Lead Water Pipes in 1900 Caused Higher Crime Rates in 1920


Last year I wrote about a paper that looked at the relationship between childhood lead poisoning and violent crime rates in a whole new way. James Feigenbaum and Christopher Muller compared cities from the early 20th century that installed lead water pipes with those that installed iron pipes, and found that cities with lead pipes had higher homicide rates. Today, Josh Marshall alerts me to the fact that Feigenbaum and Muller have now published a final draft of their paper. The basic results are below:

As you can see, the effect is consistently positive. “Based on the lowest and highest point estimates,” the authors conclude, “cities that used lead pipes had between 14 and 36 percent higher homicide rates than cities that did not.” They present further versions of this chart with various controls added, but the results are largely the same. Overall, they estimate that cities with lead pipes had homicide rates 24 percent higher than cities with iron pipes.

As a check, they also examine the data to see if lead pipes are associated with higher death rates from cirrhosis and infant diarrhea, both of which have been linked with lead poisoning:

As expected, we observe large, positive, and statistically significant relationships between a city’s use of lead pipes and its rates of death from cirrhosis and infant diarrhea. Unexpectedly, we find that cities that used lead water pipes had higher rates of death from scarlet fever and influenza. Cities that used iron pipes, in contrast, had higher rates of death from circulatory disease, cancer, and cerebral hemorrhage. We know of no scientific literature to motivate these latter relationships.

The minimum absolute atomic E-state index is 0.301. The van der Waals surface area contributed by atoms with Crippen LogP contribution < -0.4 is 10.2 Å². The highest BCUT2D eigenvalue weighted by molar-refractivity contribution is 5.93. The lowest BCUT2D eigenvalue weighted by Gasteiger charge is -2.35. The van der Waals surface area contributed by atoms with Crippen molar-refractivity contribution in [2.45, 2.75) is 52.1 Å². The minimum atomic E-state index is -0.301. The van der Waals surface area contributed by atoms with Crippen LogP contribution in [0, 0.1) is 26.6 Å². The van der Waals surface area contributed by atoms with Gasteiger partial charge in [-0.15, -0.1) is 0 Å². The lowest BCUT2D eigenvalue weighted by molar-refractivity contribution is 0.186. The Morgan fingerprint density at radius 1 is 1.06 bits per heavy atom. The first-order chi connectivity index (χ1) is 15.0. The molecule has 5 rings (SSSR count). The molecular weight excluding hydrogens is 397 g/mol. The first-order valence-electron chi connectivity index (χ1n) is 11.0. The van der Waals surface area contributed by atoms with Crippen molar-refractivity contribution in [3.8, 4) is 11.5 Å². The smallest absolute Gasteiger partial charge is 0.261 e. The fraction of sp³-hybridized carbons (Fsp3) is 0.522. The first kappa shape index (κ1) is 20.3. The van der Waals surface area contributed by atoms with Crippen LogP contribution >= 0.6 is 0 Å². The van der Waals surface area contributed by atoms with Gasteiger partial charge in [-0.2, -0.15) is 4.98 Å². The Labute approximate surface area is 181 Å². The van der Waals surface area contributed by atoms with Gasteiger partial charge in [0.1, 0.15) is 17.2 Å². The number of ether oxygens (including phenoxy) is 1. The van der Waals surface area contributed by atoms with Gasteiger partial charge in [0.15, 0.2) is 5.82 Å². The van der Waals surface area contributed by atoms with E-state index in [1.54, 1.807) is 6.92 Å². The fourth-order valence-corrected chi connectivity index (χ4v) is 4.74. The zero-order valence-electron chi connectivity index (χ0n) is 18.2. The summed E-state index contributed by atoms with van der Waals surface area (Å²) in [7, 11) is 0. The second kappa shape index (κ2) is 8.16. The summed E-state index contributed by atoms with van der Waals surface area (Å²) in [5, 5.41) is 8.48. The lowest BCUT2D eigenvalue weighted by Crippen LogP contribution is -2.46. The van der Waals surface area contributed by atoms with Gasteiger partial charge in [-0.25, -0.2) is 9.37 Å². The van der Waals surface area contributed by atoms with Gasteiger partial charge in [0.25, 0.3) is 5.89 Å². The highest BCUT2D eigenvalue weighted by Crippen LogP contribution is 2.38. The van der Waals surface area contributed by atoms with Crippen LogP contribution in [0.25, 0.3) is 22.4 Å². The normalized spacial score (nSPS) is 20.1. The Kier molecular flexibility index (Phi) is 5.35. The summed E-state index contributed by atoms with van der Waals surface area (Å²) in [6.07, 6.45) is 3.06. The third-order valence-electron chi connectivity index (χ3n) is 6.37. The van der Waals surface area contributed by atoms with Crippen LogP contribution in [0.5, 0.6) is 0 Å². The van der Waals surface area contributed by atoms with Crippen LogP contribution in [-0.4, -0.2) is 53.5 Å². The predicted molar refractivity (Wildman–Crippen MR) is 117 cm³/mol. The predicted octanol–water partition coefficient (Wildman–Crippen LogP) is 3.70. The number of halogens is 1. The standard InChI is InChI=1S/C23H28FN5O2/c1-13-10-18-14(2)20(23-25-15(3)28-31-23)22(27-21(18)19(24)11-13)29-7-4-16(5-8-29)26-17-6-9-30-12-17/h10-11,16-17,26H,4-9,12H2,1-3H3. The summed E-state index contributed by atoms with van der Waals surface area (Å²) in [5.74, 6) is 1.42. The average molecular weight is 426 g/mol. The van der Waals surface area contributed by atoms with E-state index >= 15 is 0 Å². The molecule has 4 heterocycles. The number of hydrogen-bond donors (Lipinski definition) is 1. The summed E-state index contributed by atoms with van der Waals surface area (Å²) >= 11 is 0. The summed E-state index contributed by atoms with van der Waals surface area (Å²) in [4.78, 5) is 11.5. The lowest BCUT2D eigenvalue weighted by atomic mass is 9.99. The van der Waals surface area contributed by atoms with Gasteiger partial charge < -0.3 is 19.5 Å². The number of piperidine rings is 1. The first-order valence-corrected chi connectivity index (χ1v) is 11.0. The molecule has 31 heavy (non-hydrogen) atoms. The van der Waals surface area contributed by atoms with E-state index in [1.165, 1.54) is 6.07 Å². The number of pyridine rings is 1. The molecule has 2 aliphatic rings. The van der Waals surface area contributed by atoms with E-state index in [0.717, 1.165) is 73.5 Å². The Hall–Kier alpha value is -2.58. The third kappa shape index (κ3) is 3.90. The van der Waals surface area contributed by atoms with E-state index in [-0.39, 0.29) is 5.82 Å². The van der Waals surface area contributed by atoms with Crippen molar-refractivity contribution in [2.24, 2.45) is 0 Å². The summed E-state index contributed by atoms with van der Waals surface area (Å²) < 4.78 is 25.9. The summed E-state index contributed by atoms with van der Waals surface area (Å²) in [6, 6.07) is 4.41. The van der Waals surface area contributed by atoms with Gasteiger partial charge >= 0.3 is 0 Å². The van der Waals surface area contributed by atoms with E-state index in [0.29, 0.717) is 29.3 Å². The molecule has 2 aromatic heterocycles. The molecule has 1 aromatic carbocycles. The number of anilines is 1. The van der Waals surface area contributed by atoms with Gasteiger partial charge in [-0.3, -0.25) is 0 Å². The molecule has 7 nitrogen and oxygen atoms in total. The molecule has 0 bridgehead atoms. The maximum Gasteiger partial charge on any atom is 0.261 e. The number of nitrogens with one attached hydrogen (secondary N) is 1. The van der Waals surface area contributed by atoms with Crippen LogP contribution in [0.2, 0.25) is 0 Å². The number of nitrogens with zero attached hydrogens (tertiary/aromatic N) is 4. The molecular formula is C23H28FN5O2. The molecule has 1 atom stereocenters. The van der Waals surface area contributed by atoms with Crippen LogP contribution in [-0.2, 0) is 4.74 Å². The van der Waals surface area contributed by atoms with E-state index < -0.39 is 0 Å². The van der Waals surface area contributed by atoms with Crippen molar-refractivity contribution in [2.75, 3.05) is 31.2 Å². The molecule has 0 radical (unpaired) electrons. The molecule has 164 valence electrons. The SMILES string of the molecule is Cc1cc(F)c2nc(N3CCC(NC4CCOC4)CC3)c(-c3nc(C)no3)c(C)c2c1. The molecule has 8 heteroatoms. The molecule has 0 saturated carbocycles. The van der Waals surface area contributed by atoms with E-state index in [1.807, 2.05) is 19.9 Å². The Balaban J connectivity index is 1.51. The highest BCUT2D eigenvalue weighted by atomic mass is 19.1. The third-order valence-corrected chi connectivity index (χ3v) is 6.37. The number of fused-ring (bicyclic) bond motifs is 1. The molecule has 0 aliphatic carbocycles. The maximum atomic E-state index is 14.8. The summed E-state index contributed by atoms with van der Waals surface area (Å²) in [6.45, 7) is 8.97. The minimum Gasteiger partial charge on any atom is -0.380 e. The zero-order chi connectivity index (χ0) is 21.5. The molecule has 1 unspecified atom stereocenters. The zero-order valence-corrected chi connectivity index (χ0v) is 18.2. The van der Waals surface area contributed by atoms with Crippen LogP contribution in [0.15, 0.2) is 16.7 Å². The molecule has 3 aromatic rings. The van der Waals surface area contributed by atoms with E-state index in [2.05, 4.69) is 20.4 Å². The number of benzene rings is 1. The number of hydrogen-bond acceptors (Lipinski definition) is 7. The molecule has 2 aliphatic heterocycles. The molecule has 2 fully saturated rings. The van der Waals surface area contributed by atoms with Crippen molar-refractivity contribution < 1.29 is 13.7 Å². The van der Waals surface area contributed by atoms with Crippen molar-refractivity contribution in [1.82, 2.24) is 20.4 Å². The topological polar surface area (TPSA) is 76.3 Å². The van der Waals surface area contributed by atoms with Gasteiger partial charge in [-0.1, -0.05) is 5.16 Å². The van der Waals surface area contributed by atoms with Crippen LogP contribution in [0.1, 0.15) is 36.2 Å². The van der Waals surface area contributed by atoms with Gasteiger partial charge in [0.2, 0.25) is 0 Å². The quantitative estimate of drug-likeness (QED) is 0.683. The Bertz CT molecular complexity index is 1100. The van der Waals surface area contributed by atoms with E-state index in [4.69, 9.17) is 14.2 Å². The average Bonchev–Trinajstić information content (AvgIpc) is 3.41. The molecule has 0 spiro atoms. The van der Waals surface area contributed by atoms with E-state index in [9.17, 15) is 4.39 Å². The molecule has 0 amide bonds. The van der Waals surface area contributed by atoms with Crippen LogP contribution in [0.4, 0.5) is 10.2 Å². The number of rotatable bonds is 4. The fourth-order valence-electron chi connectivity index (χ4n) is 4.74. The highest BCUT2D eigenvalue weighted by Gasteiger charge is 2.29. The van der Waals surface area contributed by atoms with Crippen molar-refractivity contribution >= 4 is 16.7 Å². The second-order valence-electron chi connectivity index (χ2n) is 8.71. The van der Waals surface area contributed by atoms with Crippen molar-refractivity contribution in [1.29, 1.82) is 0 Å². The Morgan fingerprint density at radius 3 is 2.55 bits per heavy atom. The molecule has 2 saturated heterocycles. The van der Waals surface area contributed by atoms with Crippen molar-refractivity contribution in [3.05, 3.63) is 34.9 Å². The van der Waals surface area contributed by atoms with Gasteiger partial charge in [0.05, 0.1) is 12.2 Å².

So it looks like lead really is the culprit, and it really is associated with higher crime rates.

Click on my post from last year to get more details about both the strengths and weaknesses of this paper. As with any retrospective study like this, there are reasons to be cautious about the results. However, the main strength of this study is unquestionably important: it verifies the lead-crime link in an environment completely different from all the other studies done to date, which examine gasoline lead exposure from 1960-2010. It’s yet more evidence that lead really did play a role in the great crime wave—and the subsequent crime decline—of the second half of the 20th century.

UPDATE: The original version of this post used the wrong chart. It’s now been corrected.